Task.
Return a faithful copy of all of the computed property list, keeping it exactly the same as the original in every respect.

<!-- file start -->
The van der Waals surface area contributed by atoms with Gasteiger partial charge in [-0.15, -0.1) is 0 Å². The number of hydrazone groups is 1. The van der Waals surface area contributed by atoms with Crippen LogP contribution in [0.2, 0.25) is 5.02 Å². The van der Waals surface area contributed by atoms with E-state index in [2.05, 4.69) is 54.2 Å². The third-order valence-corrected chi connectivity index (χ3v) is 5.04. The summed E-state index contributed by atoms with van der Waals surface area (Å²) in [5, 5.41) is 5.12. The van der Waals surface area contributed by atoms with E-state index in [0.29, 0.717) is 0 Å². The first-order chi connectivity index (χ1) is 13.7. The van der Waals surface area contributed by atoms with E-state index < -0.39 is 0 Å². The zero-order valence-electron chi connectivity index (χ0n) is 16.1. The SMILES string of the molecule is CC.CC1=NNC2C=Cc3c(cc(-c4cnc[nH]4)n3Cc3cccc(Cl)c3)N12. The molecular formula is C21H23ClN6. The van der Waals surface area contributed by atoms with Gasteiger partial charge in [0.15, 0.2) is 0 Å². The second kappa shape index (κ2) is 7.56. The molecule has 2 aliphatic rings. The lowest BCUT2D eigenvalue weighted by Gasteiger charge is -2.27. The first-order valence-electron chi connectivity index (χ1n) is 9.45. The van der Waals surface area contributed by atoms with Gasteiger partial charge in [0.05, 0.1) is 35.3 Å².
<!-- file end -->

The van der Waals surface area contributed by atoms with Gasteiger partial charge in [-0.15, -0.1) is 0 Å². The number of hydrazone groups is 1. The van der Waals surface area contributed by atoms with Crippen LogP contribution in [0.2, 0.25) is 5.02 Å². The van der Waals surface area contributed by atoms with E-state index in [2.05, 4.69) is 54.2 Å². The third-order valence-corrected chi connectivity index (χ3v) is 5.04. The summed E-state index contributed by atoms with van der Waals surface area (Å²) in [5, 5.41) is 5.12. The van der Waals surface area contributed by atoms with E-state index in [0.29, 0.717) is 0 Å². The first-order chi connectivity index (χ1) is 13.7. The van der Waals surface area contributed by atoms with E-state index < -0.39 is 0 Å². The zero-order valence-electron chi connectivity index (χ0n) is 16.1. The SMILES string of the molecule is CC.CC1=NNC2C=Cc3c(cc(-c4cnc[nH]4)n3Cc3cccc(Cl)c3)N12. The molecular formula is C21H23ClN6. The van der Waals surface area contributed by atoms with Gasteiger partial charge in [0.15, 0.2) is 0 Å². The second kappa shape index (κ2) is 7.56. The molecule has 2 aliphatic rings. The lowest BCUT2D eigenvalue weighted by Gasteiger charge is -2.27. The first-order valence-electron chi connectivity index (χ1n) is 9.45. The van der Waals surface area contributed by atoms with Gasteiger partial charge in [0.05, 0.1) is 35.3 Å².